But with the addition of quantum computers, the story is different. Using “Shor’s algorithm”, it is theoretically possible for a quantum computer to derive the private key associated with any public wallet address on the blockchain. Obviously, this threatens the existence of blockchain today, but it is highly unlikely that such a scenario will actually happen.
In order to understand why blockchain cryptography may continue to evolve even in a world where quantum computers have become widespread, it is necessary to take a closer look at why cryptographic algorithms are vulnerable by quantum computers in the first place. ..
Traditional computers represent data in “bits”, but in the same way, the security of cryptographic algorithms is measured by “bit security”. For example, a traditional calculation procedure would require 2,128 calculations for an attacker to crack a 128-bit secure cryptographic algorithm.
However, quantum computers dramatically reduce the number of steps required to decrypt cryptographic algorithms. For example, using Shor’s algorithm, the security of a 3,072-bit RSA encryption key can be reduced to just 26 bits, which is a level that can be decrypted even with the computing performance of a smartphone. If large and powerful quantum computers become widespread, the power of many public-key cryptographic algorithms can effectively become obsolete.
Introducing Quantum Blockchain
Some types of encryption standards are vulnerable to quantum computers, but algorithms with so-called “quantum computer resistance” have already begun to be developed by well-known research institutes. In some cases, even common types of encryption can be “quantum computer resistant” when used correctly. For example, AES (Advanced Encryption Standard) ciphers with 256-bit or higher security are said to be “quantum resistant”.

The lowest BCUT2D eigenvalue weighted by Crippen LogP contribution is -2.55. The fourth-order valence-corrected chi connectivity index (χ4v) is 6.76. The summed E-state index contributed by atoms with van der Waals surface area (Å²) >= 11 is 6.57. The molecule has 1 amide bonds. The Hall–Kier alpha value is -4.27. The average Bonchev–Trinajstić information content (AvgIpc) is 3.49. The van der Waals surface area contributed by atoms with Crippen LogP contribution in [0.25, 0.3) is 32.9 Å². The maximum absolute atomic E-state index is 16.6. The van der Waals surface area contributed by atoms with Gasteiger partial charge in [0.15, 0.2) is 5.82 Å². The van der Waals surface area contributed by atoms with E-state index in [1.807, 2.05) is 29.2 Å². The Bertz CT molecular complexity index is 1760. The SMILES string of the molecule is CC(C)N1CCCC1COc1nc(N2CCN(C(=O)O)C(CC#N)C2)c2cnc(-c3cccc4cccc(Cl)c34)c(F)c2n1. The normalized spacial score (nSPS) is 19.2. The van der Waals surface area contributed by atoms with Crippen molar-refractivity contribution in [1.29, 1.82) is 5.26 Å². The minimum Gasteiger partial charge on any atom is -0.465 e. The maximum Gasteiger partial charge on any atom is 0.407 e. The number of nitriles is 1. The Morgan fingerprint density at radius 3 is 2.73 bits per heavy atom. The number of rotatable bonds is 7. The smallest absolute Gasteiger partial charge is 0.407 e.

With the rise of quantum computers, messaging applications, VPNs, crypto networks, etc. that rely on traditional cryptographic algorithms that are not quantum resistant will eventually need to move to quantum resistant algorithms.
But this change is evolution, not destruction. The continuous growth and development of general technology is basically based on the premise that individual concepts progress and change in step with each other, and in reality quantum computers and blockchain technology coexist. It is possible to cooperate and reinforce each other.
The combination of quantum computer and blockchain technology has come to be recognized as “quantum blockchain”. Quantum blockchain, like traditional blockchain, is an encrypted blockchain technology. However, unlike traditional blockchains, these networks are built on quantum arithmetic, quantum information theory, and quantum mechanics.
There is no quantum blockchain in operation yet, but many researchers are exploring the possibility of realizing this technology.
In 2018, researchers at Victoria University of Wellington, New Zealand, devised a quantum blockchain model to store blockchain data in the quantum era. Fragments of transaction data are stored in entangled photons that exist only for a short time. However, the photons are still readable even after they are no longer present. That is, it is permanently saved as some sort of “read-only” mode and cannot be modified.
Theoretically, an extremely secure blockchain can be realized using such technology.
Quantum technology development continues to progress at an unprecedented rate, but it will take another five to ten years before quantum computers become practical. In the meantime, crypto developers and users have the time to take the steps needed to quantize blockchain networks. And when “quantum transcendence” arrives, blockchain projects will be innovated and prosperous.
Author: CoinPost Editorial Department